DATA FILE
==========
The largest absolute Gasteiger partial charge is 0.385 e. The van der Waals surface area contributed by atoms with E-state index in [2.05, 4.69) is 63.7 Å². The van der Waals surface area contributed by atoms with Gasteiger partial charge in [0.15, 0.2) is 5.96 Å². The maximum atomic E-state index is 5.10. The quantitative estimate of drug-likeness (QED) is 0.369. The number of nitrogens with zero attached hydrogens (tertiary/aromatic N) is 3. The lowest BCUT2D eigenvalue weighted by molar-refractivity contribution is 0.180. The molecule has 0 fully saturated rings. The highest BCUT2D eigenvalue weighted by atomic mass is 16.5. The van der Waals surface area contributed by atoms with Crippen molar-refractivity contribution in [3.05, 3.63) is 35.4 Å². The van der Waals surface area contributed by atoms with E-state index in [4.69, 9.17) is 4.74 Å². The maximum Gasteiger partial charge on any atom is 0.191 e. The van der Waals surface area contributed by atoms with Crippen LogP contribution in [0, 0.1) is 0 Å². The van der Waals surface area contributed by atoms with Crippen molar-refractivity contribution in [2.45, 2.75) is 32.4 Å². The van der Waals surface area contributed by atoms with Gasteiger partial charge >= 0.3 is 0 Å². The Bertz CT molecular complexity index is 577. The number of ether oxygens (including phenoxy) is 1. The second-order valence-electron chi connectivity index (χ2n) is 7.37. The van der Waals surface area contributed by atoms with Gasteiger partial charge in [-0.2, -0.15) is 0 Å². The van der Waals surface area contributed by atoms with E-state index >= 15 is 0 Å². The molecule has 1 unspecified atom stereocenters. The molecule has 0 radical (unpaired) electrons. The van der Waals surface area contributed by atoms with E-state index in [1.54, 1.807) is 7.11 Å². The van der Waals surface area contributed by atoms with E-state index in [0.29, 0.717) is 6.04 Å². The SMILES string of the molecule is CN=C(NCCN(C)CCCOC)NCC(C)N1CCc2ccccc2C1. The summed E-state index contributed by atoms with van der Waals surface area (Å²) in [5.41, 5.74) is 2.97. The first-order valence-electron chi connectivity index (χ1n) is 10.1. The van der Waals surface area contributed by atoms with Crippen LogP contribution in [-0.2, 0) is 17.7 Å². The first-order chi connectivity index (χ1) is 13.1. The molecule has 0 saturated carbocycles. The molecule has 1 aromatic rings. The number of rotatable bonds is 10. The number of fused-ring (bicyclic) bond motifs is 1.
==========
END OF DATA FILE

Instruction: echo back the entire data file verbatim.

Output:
The largest absolute Gasteiger partial charge is 0.385 e. The van der Waals surface area contributed by atoms with E-state index in [2.05, 4.69) is 63.7 Å². The van der Waals surface area contributed by atoms with Gasteiger partial charge in [0.15, 0.2) is 5.96 Å². The maximum atomic E-state index is 5.10. The quantitative estimate of drug-likeness (QED) is 0.369. The number of nitrogens with zero attached hydrogens (tertiary/aromatic N) is 3. The lowest BCUT2D eigenvalue weighted by molar-refractivity contribution is 0.180. The molecule has 0 fully saturated rings. The highest BCUT2D eigenvalue weighted by atomic mass is 16.5. The van der Waals surface area contributed by atoms with Crippen molar-refractivity contribution in [3.05, 3.63) is 35.4 Å². The van der Waals surface area contributed by atoms with E-state index in [4.69, 9.17) is 4.74 Å². The maximum Gasteiger partial charge on any atom is 0.191 e. The van der Waals surface area contributed by atoms with Crippen LogP contribution in [0, 0.1) is 0 Å². The van der Waals surface area contributed by atoms with Crippen molar-refractivity contribution in [2.45, 2.75) is 32.4 Å². The van der Waals surface area contributed by atoms with Gasteiger partial charge >= 0.3 is 0 Å². The Bertz CT molecular complexity index is 577. The number of ether oxygens (including phenoxy) is 1. The second-order valence-electron chi connectivity index (χ2n) is 7.37. The van der Waals surface area contributed by atoms with Gasteiger partial charge in [-0.2, -0.15) is 0 Å². The van der Waals surface area contributed by atoms with E-state index >= 15 is 0 Å². The molecule has 1 unspecified atom stereocenters. The molecule has 0 radical (unpaired) electrons. The van der Waals surface area contributed by atoms with E-state index in [1.54, 1.807) is 7.11 Å². The van der Waals surface area contributed by atoms with E-state index in [0.29, 0.717) is 6.04 Å². The SMILES string of the molecule is CN=C(NCCN(C)CCCOC)NCC(C)N1CCc2ccccc2C1. The summed E-state index contributed by atoms with van der Waals surface area (Å²) in [5.41, 5.74) is 2.97. The first-order valence-electron chi connectivity index (χ1n) is 10.1. The van der Waals surface area contributed by atoms with Crippen LogP contribution in [-0.2, 0) is 17.7 Å². The first-order chi connectivity index (χ1) is 13.1. The molecule has 0 saturated carbocycles. The molecule has 1 aromatic rings. The number of rotatable bonds is 10. The number of fused-ring (bicyclic) bond motifs is 1.